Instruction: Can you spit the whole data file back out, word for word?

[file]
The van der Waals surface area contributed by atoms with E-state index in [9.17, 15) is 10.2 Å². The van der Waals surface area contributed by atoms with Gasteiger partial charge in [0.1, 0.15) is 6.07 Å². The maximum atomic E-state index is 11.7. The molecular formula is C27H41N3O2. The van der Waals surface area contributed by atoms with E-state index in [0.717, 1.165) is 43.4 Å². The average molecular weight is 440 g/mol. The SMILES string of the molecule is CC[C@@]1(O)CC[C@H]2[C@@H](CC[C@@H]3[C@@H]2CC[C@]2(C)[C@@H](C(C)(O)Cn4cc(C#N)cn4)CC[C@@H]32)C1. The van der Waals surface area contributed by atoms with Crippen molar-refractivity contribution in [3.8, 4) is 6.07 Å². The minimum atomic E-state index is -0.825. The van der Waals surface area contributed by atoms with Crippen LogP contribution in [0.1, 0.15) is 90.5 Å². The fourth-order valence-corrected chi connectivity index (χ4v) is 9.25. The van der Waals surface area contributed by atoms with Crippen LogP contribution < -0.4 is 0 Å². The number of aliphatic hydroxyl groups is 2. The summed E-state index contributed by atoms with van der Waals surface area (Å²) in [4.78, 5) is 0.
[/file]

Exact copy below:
The van der Waals surface area contributed by atoms with E-state index in [9.17, 15) is 10.2 Å². The van der Waals surface area contributed by atoms with Gasteiger partial charge in [0.1, 0.15) is 6.07 Å². The maximum atomic E-state index is 11.7. The molecular formula is C27H41N3O2. The van der Waals surface area contributed by atoms with E-state index in [0.717, 1.165) is 43.4 Å². The average molecular weight is 440 g/mol. The SMILES string of the molecule is CC[C@@]1(O)CC[C@H]2[C@@H](CC[C@@H]3[C@@H]2CC[C@]2(C)[C@@H](C(C)(O)Cn4cc(C#N)cn4)CC[C@@H]32)C1. The van der Waals surface area contributed by atoms with Crippen molar-refractivity contribution in [3.8, 4) is 6.07 Å². The minimum atomic E-state index is -0.825. The van der Waals surface area contributed by atoms with Crippen LogP contribution in [0.1, 0.15) is 90.5 Å². The fourth-order valence-corrected chi connectivity index (χ4v) is 9.25. The van der Waals surface area contributed by atoms with Crippen LogP contribution < -0.4 is 0 Å². The number of aliphatic hydroxyl groups is 2. The summed E-state index contributed by atoms with van der Waals surface area (Å²) in [4.78, 5) is 0.